Several automated machines in the laboratory were procured in the years following the Ebola outbreak, including a Sysmex haematology analyser, electrolyte analyser and electrophoresis machine. However, the Sysmex machine was used for less than a month before it broke down. The electrolyte analyser and electrophoresis machine were never fully installed. Altogether, three machines were not working at the time of the interview:

‘Yeah, we have, we have two, ok three, like even the Hb [haemoglobin] electrophoresis had the same problem. The haematology analyser has the same problem, and the Biochemistry analyser has the same problem. So, we have three machines that are down right now.’ (Participant 1, laboratory technician, 07 June 2019)

Staff contrasted the issues with physical infrastructure and maintenance of the main laboratory with the modern equipment and space at the infectious disease laboratory. Interviewees characterised the infectious disease laboratory in terms of regular maintenance routines and the exercise of quality controls that the laboratory staff were trained and supervised to perform by laboratory professionals deployed to Sierra Leone as part of the Chinese Military Medical Expert Group:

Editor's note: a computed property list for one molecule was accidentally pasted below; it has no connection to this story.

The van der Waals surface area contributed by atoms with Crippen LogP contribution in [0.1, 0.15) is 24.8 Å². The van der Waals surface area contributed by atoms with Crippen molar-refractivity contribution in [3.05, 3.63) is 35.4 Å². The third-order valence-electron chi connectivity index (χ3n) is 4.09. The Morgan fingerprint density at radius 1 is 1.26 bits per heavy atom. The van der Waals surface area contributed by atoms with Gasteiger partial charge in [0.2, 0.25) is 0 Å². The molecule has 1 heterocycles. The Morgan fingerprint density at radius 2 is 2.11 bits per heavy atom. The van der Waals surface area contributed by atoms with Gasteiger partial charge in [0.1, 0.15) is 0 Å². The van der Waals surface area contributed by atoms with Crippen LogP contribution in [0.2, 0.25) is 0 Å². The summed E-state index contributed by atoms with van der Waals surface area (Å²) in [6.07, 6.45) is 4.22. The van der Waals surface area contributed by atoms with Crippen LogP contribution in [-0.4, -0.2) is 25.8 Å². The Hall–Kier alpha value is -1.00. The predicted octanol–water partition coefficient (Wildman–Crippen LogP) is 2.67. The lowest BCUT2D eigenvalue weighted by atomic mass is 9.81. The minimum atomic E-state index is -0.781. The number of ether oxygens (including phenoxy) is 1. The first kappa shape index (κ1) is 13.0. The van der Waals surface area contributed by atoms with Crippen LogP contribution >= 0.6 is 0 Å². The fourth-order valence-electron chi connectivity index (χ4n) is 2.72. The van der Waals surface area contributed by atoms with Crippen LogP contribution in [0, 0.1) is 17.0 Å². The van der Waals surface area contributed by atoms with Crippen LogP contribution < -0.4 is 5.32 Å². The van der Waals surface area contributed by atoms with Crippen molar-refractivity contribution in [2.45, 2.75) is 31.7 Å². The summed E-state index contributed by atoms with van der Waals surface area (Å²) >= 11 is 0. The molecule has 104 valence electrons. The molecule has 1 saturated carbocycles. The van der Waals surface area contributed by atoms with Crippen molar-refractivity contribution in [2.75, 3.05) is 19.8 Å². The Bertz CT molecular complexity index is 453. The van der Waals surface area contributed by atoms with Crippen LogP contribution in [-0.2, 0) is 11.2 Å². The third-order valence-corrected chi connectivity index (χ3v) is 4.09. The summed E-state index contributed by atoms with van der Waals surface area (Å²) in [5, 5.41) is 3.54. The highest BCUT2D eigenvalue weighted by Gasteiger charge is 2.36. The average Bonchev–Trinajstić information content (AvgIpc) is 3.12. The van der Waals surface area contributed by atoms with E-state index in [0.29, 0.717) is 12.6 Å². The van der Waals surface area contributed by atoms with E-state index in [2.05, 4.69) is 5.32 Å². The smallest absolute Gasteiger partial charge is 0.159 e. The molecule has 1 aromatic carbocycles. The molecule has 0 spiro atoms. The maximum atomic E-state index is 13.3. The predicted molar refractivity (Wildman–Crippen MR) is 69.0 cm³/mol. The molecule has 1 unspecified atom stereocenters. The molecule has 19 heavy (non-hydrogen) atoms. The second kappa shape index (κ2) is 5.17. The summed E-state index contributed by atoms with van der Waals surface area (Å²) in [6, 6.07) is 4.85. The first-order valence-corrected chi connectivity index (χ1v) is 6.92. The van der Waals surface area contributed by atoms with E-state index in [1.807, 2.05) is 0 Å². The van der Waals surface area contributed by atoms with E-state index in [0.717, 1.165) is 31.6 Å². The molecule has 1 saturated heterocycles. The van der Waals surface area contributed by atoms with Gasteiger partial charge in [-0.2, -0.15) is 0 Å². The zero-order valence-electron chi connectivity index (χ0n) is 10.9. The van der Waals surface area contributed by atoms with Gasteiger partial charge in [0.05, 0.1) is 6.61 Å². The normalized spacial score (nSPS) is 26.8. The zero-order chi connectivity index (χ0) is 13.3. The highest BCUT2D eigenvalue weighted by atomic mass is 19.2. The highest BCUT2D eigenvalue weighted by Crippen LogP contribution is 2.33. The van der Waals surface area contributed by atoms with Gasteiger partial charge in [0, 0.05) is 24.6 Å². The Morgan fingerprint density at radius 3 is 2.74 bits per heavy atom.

‘In the morning [at the infectious disease laboratory], I will have to clean the machines, cross-check the waste and distil [sic] water from the haematology machine. I will also check the printer to see if it’s functional. If there is a need to add or change the distilled water, I will do so afterwards. If there is a need to empty the waste, I have to do so to avoid the machine breakdown. I will also do the same in the Biochemistry department, checking the waste, the machine’s temperature, and the pins that help to operate the machine. I also need to check all the pins and needles of the Biochemistry machine to avoid breaking them. And quantity. If we run low on some reagents, I will mix more using the manuals provided.’ (Participant 6, laboratory technician, 11 September 2019)